There is a girl with spots who everyone ignores, do they really ignore her because of her spots?

As regular readers may recall, there is an interesting therapy for Aspie girls with spots.  Spironolactone, which lowers male hormones, will reduce acne in girls, but will also affect ROR alpha which determines the expression of many autism genes. So, both acne and autism might improve. Then add a squirt of oxytocin, or an oxytocin inducing gut bacteria and watch what happens.

I did see an interesting paper about children with autism who are flourishing at home with remote learning during covid.  The paper is about high functioning children (HFA in the text below), but some children with Classic autism also prefer life at home.


Debate: Remote learning during COVID‐19 for children with high functioning autism spectrum disorder 

Over the past 6 months, many children with HFA have told us they enjoy learning from home for a variety of reasons. They do not need to worry about whom to sit with at lunch, or be annoyed by the frequent changing classes, or have to tolerate the aversiveness of the school bell ringing, or the smell of the cafeteria. They report feeling liberated by not having to try so hard to fit in with the neurotypical world while trying to thrive academically. The anxiety, demoralization, and depression that have plagued them when in school have dissipated. Ironically, then, COVID‐19 has allowed many children like Stephan, who are oftentimes silently suffering, to flourish at home in ways that they could not do while in the regular classroom setting. We speculate that by eliminating the demands of the elusive, ‘hidden curriculum’, such children now expend their emotional and cognitive resources on the formal curriculum, which has resulted in improved grades and improved mental health. The following example illustrates this point … 

I advocate teaching the "hidden curriculum" to pre-teen Aspies, so they do not have a miserable time in high school and later in life, perhaps becoming an autism self-advocate. I would also use the buddy system to pair them with a slightly older outgoing neurotypical girl.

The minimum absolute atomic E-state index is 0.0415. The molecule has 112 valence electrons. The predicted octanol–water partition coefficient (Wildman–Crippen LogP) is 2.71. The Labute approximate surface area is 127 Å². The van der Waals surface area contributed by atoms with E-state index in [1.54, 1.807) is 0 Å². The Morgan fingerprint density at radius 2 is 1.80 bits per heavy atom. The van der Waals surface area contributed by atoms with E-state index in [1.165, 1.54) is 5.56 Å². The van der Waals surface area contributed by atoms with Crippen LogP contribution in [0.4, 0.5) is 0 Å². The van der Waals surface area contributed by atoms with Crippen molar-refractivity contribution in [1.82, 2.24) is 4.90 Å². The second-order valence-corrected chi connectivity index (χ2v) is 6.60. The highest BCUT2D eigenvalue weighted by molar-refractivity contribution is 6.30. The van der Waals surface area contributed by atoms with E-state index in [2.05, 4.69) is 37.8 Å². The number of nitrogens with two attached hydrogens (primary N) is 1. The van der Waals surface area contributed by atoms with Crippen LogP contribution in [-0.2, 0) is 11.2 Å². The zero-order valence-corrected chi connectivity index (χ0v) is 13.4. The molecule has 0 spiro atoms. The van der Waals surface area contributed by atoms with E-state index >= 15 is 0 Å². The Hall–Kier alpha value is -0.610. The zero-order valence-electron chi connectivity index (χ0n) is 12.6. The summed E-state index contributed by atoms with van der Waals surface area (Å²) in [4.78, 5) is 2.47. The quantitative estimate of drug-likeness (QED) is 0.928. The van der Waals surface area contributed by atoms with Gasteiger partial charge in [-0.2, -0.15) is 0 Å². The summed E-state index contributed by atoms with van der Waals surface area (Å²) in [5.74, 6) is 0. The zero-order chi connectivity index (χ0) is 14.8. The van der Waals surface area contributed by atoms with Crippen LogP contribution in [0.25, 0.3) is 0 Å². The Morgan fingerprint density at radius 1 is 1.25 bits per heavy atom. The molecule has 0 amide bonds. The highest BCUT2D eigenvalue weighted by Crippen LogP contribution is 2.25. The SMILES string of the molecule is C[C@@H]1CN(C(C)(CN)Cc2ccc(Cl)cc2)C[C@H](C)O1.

It looks like many of the parents of children with severe autism are ones that really do not like remote learning during Covid.  In some cases, they do not try to engage in remote learning.  If they were already teaching their child pre-Covid, it would not have been so difficult.

In some countries public schooling provides a seamless service year-round picking up the child from home and bringing him/her home at the end of day, setting both parents free.  You then become totally dependent on this level of service.  We never had that kind of support, so had to create our own independent approach.


Thursday 16 April 2020

Life with Autism under Lockdown

I thought there should be at least one post about how life has changed during Covid-19.  Where we live, Monty’s life goes on pretty much as before, now we are back to home schooling - but that is nothing new for us.

School starts at 9am, there are 3 or 4 classes a day online from school and then activities and exercises till 3.30pm. 

We have PE, art and music like at school.  Piano practice continues most days.

Monty’s latest addition to his routine is reading 30 pages a day of a novel in the evening.  Now that he has started, he insists on doing it every day.  Having finished the (boring) books from school, he is going to start reading his brother’s collection of Biggles novels. They are about a fictional fighter pilot, the series starts in 1916 and continues for 50 years (the author got old, but Biggles did not).  We are going to set the scene with one of the old epic films about fighter aces from 1914-18.

The parks are closed and we have a curfew starting at 5pm weekdays and now across the entire weekend.  If you live in a small apartment, as many people do in the areas with the most strict lockdowns, life clearly will be difficult for people who do not understand why their movements have suddenly been restricted.

In many countries parents have asked for special treatment for those with autism, so that they can go outside more often. This has just been implemented where we live.